Lancaster Is Hot, Townsend Soft-Opens This Weekend, New Temple Food Co-OpBy Danya Henninger
April 24, 2014
Your daily roundup of Philly food tidbits
• Lancaster, PA is “totally happening,” and those aren’t even ironic air quotes. The Philadelphia Inquirer’s Craig LaBan gives the low-down on the hottest new restaurant scene in Eastern Pennsylvania. Near the land where the eccentrically talented Tom Culton farms his sought-after heirloom produce are city-level BYOs, scratch-cooking kitchens, noodle shops, craft beer pubs and other reasons to make it a worthy food-lovers destination.
• Townsend is soft-opening for a sneak preview this weekend. Drink Philly has the news that the new East Passyunk bistro from Townsend Wentz will be open 5-10 PM, Friday and noon-10 PM Saturday. Along with French-Italian food from Wentz, look for cocktails by Keith Raimondi (formerly at Lemon Hill) and a wine list from Lauren Harris, who worked with Wentz at McCrossen’s Tavern.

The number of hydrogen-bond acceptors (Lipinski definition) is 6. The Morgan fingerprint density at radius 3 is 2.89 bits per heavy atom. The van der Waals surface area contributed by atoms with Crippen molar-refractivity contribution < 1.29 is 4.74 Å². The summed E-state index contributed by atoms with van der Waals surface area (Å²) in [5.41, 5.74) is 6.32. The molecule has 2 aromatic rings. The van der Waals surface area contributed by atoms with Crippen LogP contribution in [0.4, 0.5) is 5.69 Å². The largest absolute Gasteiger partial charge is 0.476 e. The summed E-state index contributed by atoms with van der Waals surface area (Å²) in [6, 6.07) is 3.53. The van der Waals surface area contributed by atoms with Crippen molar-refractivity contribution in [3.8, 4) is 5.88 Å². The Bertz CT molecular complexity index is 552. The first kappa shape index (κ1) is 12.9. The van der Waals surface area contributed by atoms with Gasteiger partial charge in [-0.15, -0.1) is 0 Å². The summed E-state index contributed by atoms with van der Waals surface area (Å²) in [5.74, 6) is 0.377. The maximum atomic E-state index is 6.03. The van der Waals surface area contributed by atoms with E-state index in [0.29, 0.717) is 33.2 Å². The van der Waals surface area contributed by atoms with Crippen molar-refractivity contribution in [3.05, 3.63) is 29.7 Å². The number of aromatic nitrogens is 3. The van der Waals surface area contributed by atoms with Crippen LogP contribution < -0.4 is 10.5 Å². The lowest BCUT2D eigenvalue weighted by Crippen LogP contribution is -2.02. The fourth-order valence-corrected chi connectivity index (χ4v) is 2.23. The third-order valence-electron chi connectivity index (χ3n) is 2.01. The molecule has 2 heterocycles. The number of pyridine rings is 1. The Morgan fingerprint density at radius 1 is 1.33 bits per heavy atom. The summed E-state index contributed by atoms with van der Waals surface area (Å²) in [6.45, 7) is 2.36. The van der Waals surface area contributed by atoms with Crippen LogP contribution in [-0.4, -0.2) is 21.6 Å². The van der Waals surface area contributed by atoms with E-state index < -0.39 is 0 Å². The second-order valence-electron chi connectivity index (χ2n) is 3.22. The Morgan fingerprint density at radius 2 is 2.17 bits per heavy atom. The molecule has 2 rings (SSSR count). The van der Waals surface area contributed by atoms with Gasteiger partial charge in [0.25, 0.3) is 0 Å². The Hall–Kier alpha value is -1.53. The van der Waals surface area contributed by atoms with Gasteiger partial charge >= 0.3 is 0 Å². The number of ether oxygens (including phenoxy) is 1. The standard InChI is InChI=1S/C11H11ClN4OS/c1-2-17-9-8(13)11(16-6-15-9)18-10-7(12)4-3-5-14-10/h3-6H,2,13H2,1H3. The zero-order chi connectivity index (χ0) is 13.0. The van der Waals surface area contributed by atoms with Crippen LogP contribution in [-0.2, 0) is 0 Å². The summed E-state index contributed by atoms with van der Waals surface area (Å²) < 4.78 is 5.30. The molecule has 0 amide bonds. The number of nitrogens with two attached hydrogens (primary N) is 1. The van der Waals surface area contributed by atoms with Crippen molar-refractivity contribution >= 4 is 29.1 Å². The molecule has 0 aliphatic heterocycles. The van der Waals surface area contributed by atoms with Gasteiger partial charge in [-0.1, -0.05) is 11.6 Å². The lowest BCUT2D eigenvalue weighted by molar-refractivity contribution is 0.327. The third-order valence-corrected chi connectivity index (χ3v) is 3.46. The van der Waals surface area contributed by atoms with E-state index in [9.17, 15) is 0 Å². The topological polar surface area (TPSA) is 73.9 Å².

• It’s about to get easier for Temple students to keep off that freshman 15. This fall, Rad Dish Co-Op Cafe and Grocer will open on the North Philadelphia campus, reports Green Philly Blog, serving vegetarian and vegan dishes that can also have meat added by request. Fresh fruits and vegetables will be stocked on the shelves, along with other sustainable groceries.
• For her “Turning the Tables” series, Philadelphia City Paper food editor Caroline Russock cooked dinner for Lucio Palazzo of Taqueria Feliz and learned a lot about the chef’s food history. He started from nowhere, as “assistant pastry assistant” at Brasserie Perrier, and made his way through Pumpkin, Zahav and Xochitl before landing at La Calaca Feliz. His first experience with real Mexican food came in California when he was 21, and it changed his life forever.
• Ramps! For the Philadelphia Daily News, Beth D’Addono traipsed through the forest with Eli Kulp (Fork, High Street on Market, a.kitchen + bar) and professional forager Evan Strusinski. Is picking food out of the ground dangerous? Nope. "You have a much greater chance getting E. coli from something produced on a factory farm," Kulp tells her.